Page 36 of Bloodline

When Detective Max Hornung landed at the Costa Smeralda airport in Sardinia, he rented the cheapest car available, a Fiat 500, and drove into Olbia. Unlike the rest of Sardinia, Olbia was an industrial city, and the outskirts were an ugly sprawl of mills and factories, a city dump and a giant graveyard of once-beautiful automobiles, now useless old hulks, good only for scrap. Every city in the world had its automobile junkyards, Max thought. Monuments to civilization.

Max reached the center of town and drove up in front of a building with a sign that read: "QUESTURA


DI SASSARI COMMISSARIATO DI POLIZIA OLBIA." The moment Max entered, he felt that familiar sense of identity, of belonging. He showed his warrant card to the desk sergeant, and a few minutes later he was ushered into the office of the Chief of Police, Luigi Ferraro. Ferraro rose to his feet, a welcoming smile on his face. It died as he saw his visitor. There was something about Max that did not spell "detective."

"Could I see your identification?" Chief Ferraro asked politely.

"Certainly," Max said. He pulled out his warrant card and Chief Ferraro examined both sides of it carefully, then returned it. His immediate conclusion was that Switzerland must be very hard up for detectives. He took a seat behind his desk and said, "What can I do for you?"

Max started to explain, in fluent Italian. The problem was that it took Chief Ferraro some moments to figure out what language Max was speaking. When he realized what it was supposed to be, he held up a horrified hand and said, "Basta! Do you speak English?"

"Of course," Max replied.

"Then I beg of you! Let us speak in English."

When Max was through talking, Chief Ferraro said, "You are mistaken, signore. I can tell you that you are wasting your time. My mechanics have already examined the Jeep. Everyone is agreed that it was an accident."

Max nodded, unperturbed. "I haven't looked at it"

Chief Ferraro said, "Very well. It is in a public garage now, up for sale. I will have one of my men take you there. Would you like to see the scene of the accident?"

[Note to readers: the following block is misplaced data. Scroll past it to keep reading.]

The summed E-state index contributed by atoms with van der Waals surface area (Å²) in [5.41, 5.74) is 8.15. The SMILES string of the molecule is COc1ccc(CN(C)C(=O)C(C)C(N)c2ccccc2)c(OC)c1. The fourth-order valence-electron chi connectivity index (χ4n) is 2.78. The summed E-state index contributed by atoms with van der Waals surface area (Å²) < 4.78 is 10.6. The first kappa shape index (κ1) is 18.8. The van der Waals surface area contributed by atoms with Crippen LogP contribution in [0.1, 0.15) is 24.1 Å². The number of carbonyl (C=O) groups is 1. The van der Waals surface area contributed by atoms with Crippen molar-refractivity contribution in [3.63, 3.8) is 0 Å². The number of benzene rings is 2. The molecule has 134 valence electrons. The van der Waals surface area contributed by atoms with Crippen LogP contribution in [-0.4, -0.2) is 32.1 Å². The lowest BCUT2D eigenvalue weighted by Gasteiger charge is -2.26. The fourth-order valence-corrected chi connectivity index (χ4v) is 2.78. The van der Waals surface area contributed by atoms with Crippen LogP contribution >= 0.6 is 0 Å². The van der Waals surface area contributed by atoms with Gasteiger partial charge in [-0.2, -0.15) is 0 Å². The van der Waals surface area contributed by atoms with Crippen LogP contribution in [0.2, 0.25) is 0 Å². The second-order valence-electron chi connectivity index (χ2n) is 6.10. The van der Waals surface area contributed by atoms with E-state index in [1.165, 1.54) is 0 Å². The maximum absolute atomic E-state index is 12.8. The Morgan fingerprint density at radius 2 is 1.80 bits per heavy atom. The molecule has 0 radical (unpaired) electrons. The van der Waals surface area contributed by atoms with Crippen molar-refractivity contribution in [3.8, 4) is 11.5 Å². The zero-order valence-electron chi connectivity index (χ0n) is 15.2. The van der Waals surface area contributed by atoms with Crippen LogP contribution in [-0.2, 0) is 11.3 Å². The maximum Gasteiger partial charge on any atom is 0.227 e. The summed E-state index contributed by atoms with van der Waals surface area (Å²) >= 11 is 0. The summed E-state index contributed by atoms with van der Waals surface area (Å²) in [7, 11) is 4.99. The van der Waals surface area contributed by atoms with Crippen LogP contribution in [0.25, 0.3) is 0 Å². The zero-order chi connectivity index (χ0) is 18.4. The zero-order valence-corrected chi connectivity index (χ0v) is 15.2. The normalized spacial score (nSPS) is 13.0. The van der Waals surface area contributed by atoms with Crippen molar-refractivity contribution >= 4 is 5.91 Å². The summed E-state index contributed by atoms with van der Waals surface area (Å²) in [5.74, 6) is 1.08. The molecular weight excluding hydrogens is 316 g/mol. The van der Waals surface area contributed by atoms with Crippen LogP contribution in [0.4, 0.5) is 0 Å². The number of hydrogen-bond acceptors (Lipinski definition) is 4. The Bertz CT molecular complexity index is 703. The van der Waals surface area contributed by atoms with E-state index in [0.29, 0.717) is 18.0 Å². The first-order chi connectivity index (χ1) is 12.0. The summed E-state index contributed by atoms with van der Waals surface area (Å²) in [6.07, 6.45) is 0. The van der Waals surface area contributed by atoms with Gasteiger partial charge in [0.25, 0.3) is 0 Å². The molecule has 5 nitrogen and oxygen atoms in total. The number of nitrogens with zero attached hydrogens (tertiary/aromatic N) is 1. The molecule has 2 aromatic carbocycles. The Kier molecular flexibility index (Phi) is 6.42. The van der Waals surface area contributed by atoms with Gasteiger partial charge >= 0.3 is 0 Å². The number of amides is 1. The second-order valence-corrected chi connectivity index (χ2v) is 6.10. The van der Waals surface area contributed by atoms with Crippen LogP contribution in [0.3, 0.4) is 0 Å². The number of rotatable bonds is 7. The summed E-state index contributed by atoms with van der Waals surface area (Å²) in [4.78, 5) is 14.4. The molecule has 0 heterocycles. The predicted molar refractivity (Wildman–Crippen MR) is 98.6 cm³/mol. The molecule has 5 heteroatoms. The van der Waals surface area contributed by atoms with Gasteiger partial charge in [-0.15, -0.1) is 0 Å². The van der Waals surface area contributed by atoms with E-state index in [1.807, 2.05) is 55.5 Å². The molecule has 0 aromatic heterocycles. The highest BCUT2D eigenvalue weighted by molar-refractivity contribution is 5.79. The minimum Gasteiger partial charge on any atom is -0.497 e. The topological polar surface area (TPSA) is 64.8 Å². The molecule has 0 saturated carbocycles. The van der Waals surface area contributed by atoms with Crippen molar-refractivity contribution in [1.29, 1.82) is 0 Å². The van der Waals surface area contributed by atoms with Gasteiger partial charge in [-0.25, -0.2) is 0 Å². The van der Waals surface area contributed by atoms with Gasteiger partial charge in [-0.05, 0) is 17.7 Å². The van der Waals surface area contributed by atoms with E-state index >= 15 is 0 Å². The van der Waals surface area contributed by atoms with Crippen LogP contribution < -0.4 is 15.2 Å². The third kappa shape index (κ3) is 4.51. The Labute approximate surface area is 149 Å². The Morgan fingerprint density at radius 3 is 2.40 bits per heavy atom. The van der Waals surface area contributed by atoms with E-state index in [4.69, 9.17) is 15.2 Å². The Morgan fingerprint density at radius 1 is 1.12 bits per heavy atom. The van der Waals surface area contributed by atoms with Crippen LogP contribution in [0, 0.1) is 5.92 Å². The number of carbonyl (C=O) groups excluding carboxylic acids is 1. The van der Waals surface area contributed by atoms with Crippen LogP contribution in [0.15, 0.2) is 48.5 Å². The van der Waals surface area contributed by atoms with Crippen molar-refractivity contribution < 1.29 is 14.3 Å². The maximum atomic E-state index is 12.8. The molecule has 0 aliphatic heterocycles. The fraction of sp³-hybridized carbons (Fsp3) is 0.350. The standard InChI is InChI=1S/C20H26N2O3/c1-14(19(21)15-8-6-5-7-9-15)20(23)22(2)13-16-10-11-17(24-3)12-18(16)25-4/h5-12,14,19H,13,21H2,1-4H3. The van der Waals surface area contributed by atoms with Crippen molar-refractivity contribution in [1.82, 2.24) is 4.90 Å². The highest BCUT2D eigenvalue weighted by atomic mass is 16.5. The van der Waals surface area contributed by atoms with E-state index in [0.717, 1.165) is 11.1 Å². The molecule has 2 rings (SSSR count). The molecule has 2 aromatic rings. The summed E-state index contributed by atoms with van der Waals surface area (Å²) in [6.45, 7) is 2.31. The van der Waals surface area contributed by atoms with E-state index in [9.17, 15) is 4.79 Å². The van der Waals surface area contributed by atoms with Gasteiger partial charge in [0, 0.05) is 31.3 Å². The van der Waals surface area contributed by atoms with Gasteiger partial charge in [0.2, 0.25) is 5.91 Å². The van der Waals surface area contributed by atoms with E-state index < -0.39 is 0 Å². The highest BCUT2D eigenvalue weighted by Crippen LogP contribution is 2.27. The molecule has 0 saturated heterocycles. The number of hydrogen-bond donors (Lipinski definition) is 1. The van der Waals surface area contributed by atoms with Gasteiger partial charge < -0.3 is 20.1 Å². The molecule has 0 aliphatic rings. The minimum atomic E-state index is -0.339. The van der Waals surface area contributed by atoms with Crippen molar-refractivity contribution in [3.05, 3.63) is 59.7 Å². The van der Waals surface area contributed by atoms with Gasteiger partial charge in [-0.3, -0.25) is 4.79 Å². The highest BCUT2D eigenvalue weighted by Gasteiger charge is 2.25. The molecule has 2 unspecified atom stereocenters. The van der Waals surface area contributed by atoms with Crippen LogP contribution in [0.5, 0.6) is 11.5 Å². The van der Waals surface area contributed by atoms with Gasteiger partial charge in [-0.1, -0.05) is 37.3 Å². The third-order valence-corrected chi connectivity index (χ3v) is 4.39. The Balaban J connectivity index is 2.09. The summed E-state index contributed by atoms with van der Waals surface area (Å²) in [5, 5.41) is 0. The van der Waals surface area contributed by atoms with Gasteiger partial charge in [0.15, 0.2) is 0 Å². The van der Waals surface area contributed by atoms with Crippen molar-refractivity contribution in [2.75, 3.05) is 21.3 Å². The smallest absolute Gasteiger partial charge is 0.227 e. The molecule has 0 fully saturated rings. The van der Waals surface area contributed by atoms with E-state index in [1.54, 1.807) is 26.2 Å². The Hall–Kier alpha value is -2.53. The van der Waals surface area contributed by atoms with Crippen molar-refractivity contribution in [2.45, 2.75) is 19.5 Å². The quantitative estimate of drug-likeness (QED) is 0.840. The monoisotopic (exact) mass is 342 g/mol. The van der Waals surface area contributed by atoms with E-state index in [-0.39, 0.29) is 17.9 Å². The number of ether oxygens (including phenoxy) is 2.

Max blinked and said, "What for?"

Detective Bruno Campagna was elected as Max's escort. "We've already checked it out. It was an accident," Campagna said.

"No," Max replied.

The Jeep was in a corner of the garage, its front still dented and splashed with dried green sap.

"I haven't had time to work on it yet," the mechanic explained.

Max walked around the Jeep, examining it. "How were the brakes tampered with?" he asked.

The mechanic said, "Ges??! You, too?" A note of irritation crept into his voice. "I been a mechanic for twenty-five years, signore. I examined this Jeep myself. The last time anyone touched these brakes was when this car left the factory."

"Someone tampered with them," Max said.

"How?" The mechanic was spluttering.

"I don't know yet, but I will," Max assured him confidently. He took a last look at the Jeep, then turned and walked out of the garage.

Chief of Police Luigi Ferraro looked at Detective Bruno Campagna and demanded, "What did you do with him?"

"I didn't do anything. I took him to the garage, he made an ass of himself with the mechanic, then he said he wanted to go for a stroll by himself."

"Incredibile!"

Max was standing on the shore, staring out at the emerald Tyrrhenian waters, seeing nothing. He was concentrating, his mind busily puting pieces together. It was like working a giant jigsaw puzzle. Everything always went neatly into place when you knew where it fitted. The Jeep was a small but important part of the puzzle. Its brakes had been examined by expert mechanics. Max had no reason to doubt either their honesty or competence. He therefore accepted the fact that the brakes of the Jeep had not been tampered with. Because Elizabeth had been driving the Jeep and someone wanted her dead, he also accepted the fact that they had been tampered with. There was no way it could have been done. Yet someone had done it. Max was up against someone clever. It made things more interesting.

Max stepped out onto the sandy beach, sat down on a large rock, closed his eyes and began to concentrate again, focusing on the pieces, shifting, dissecting, rearranging the bits of the puzzle.

Twenty minutes later the last piece clicked into place. Max's eyes flew open and he thought admiringly, Bravo! I must meet the man who thought of this.

After that, Detective Max Hornung had two stops to make, the first just outside Olbia and the second in the mountains. He caught the late afternoon plane back to Zurich.

Economy class.

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